Blockstream Liquid Swap Tool
This tool is intended to provide a simple standalone desktop app that enables two parties to execute an atomic swap on the Liquid network, namely it allows them to collectively construct a single transaction swapping the selected Issued Assets between the parties.
To run the tool you need to have an instance of the Elements v0.17 daemon (elementsd) running. You can download the latest Elements node binaries from the GitHub repository.
You can download the swap tool installers from the Liquid swap tool release page, or you can install the tool from source.
The guide assumes that you are running using the Elements default configurations. If you are not using the defaults, refer to the authentication page.
For more information and for troubleshooting see the FAQ page.
Running from source
The tool requires Python version 3.5 or greater.
Clone the repository and install GUI and CLI:
git clone https://github.com/Blockstream/liquid-swap cd liquid-swap
Install the GUI and CLI:
pip install .[GUI,CLI]
Note that, if GUI is not needed,
pip install .[CLI] will skip GUI dependencies.
Run the GUI:
Run the CLI:
To run the Liquid swap tool in regtest mode, see the regtest example page. This page has instructions that show you how to run two instances of elementsd on the same regtest network, allowing you to test swaps with yourself.
Executing a swap
From this point forward, we will refer to the person who initiates the trade as the Proposer and the to the trading partner who either accepts or declines the Proposer's offer as the Respondent.
The Proposer defines trading conditions by pressing
Start New Swap on the welcome window.
The Proposer then must select the desired assets and amounts to send and receive, then presses the
Generate Proposal button.
The Proposer will be presented with an encoded message which contains the proposed swap transaction data, which has to be sent to the Respondent. The tool will allow the user to copy this message to the clipboard, or export it to a file so that it can be sent to the Respondent.
The Respondent will continue the trade by pressing
Continue Swap on the welcome
window of their Liquid swap tool GUI, and pasting or importing the encoded swap message that was sent to them by the Proposer.
The Respondent can view the proposed swap and accept it by pressing by pressing
Accept Proposal, which will give them the chance to review the fees that will be paid, along with the address that the received funds will be sent, before they confirm acceptance.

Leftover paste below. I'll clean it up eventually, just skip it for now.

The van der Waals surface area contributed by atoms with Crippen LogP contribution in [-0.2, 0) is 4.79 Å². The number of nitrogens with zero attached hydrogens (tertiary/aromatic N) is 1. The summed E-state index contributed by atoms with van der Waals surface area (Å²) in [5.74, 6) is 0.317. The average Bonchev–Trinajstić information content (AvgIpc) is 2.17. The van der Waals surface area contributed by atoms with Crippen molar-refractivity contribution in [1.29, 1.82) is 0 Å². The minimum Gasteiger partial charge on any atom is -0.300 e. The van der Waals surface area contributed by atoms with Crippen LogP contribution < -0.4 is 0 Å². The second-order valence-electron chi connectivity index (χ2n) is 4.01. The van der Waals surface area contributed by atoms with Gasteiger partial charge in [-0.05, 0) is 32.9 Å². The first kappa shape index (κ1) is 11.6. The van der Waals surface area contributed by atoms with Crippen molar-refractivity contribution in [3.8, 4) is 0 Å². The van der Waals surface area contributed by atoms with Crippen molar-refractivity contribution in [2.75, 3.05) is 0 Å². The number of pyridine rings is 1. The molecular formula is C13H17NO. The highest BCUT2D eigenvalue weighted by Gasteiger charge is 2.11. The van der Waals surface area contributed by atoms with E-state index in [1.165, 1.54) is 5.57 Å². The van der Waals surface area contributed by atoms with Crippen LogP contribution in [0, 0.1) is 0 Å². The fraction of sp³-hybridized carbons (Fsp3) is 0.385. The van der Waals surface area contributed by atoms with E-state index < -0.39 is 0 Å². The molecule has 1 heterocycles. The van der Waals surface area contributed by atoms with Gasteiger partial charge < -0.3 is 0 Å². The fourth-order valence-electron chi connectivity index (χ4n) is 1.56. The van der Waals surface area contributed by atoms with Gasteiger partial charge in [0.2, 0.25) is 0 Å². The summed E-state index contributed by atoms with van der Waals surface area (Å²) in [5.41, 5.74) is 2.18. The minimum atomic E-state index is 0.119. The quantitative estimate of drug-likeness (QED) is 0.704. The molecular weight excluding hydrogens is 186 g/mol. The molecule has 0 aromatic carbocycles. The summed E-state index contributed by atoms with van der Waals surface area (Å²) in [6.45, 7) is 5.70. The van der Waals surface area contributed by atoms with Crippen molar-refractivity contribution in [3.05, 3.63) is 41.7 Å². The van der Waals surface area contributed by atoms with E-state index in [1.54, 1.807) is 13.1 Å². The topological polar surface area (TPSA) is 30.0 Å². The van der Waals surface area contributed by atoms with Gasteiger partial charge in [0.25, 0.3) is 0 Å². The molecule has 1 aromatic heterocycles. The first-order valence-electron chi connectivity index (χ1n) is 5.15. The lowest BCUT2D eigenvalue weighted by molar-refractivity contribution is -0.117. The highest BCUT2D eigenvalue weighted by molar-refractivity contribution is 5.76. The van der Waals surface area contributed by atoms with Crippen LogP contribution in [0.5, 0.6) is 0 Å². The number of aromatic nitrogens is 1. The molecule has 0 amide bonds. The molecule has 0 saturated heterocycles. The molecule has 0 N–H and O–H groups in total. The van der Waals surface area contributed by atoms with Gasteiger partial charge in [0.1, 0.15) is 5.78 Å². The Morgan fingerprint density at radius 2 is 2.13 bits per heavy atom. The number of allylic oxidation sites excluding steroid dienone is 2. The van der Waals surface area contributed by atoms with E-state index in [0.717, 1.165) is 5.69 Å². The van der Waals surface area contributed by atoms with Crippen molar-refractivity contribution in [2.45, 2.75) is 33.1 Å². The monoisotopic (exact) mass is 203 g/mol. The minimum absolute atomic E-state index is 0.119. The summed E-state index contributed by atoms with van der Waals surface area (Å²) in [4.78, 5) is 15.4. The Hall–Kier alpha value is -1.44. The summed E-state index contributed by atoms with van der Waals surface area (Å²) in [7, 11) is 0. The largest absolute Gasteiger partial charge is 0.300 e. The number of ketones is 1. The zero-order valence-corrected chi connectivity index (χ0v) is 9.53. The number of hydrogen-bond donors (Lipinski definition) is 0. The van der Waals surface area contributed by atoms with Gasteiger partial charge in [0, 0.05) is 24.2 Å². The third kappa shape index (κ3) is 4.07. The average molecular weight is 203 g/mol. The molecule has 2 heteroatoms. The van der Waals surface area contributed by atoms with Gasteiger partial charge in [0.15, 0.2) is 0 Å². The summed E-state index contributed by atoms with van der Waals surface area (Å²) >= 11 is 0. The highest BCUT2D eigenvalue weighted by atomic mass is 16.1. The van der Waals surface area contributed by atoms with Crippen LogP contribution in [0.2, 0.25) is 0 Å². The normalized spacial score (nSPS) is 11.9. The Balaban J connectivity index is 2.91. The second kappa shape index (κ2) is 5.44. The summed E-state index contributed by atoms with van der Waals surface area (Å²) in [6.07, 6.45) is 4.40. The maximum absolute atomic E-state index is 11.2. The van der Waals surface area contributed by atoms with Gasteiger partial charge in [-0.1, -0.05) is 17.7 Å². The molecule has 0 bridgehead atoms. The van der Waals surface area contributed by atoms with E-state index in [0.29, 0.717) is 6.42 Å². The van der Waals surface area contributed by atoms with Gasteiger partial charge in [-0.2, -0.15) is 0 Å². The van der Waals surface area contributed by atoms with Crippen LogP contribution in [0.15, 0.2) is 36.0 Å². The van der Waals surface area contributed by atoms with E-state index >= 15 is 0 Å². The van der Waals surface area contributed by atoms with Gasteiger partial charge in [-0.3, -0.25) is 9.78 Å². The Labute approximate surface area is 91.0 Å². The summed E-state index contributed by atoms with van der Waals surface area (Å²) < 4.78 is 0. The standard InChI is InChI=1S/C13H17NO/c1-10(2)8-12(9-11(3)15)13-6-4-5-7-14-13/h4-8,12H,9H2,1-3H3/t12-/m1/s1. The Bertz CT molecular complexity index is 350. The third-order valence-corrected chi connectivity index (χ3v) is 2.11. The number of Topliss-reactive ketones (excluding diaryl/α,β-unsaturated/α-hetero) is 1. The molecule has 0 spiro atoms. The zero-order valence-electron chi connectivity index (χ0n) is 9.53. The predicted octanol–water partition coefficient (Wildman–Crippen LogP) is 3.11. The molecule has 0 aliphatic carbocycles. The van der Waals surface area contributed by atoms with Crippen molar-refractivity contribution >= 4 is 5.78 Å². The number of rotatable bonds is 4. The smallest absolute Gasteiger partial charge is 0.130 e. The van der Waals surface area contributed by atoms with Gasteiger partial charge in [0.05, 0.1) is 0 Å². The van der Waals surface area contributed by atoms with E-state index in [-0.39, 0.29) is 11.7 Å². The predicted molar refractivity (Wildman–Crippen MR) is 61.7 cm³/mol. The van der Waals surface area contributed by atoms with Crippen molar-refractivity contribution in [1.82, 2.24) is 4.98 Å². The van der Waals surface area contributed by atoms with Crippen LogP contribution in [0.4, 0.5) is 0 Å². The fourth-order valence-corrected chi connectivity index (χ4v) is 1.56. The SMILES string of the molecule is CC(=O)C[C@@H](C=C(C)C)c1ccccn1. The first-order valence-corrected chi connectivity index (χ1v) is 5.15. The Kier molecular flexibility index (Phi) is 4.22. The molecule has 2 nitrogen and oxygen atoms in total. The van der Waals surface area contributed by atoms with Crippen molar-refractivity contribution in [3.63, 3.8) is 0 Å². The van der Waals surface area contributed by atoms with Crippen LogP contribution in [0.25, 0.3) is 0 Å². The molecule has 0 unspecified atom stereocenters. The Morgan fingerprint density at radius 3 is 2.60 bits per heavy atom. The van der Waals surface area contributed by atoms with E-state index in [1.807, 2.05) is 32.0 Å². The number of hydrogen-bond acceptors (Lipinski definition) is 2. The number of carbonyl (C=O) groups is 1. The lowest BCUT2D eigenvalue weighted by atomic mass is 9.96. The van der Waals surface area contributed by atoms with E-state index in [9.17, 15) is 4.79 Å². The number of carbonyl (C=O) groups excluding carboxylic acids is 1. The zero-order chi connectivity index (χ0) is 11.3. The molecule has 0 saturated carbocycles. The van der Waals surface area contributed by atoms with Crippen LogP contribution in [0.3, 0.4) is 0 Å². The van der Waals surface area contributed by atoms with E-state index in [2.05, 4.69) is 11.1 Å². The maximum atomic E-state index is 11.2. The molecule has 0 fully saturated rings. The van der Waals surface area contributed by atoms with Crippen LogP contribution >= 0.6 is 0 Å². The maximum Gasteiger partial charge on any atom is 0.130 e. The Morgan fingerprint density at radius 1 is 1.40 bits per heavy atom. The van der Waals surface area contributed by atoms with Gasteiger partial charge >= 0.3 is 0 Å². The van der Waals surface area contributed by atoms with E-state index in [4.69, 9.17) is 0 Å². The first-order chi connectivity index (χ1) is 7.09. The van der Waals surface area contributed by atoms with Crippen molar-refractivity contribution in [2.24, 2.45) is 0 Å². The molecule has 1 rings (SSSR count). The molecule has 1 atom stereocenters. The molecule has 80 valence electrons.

If they accept the swap, the Respondent will be presented with an encoded message which contains the swap transaction data, which has to be returned to the Proposer.
If the Proposer wants to complete the swap they must press
Continue Swap on the welcome screen and verify the contents of the trade.
If the Proposer accepts the trading conditions, they press
Execute Swap and first confirm that they are willing to pay the fees needed for their part of the swap. If they accept the fees, the tool signs and broadcasts the transaction, completing the swap for both parties.
Using the CLI
As an alternative to using the GUI, it is possible to use the command line to execute a swap.
The Proposer proposes a swap
liquidswap-cli propose ASSET_SEND AMOUNT_SEND ASSET_RECEIVE AMOUNT_RECEIVE --output proposal.txt
The Respondent analyzes the swap proposal
liquidswap-cli info proposal.txt
The Respondent accepts the swap proposal
liquidswap-cli accept proposal.txt --output accepted.txt
The Proposer analyzes the accepted swap proposal
liquidswap-cli info accepted.txt
The Proposer executes the swap by finalizing the accepted swap proposal
liquidswap-cli finalize accepted.txt --send
To use the tool locally against two regtest instances of Elements, follow the Regtest example instructions.
Current risk and limitations
The tool is in its early days and should be considered experimental.
A swap is a transaction constructed by both parties that, once finalized, is irreversible. The intermediate proposals exchanged contain information used to create the swap transaction. This data includes private details, such as outputs controlled by the wallet, thus proposals should be kept confidential among the two parties. It is recommended to use the tool with someone that you can trust to keep such data private. Users are also encouraged to encrypt/sign messages sent with their trading partners in order to mitigate against man-in-the-middle attacks.
A trade may take significant time to complete from when it was first proposed, which means price assumptions made at the proposal stage of the swap may be substantially different by the time the swap is finalized. Furthermore, the Proposer (the one who starts the trade) can withhold broadcasting the transaction for an indefinite amount of time after the Respondent (their trading partner), has accepted and signed their portion of the trade. Under this scenario, the Respondent would be forced to double spend the swap outputs in order to invalidate the trade order.
Also, at this moment you cannot swap assets within the same wallet. Swaps are limited to two parties and proposing multiple swaps at the same time may result in some of the swaps failing as the referenced UTXOs are currently not locked.
Finally, some choices were driven by wanting to have a simple first version of the tool, rather than a more functionally complete version. For instance, an accepted proposal contains the receivers blinding keys, so the trading partner can fully unblind the transaction. Sharing blinding keys exposes UTXO information that would otherwise be hidden from third parties. For further information, you can read more on Confidential Transactions.
Once the tool is more established, we plan to overcome such compromises.
Full credit list at CREDITS.md.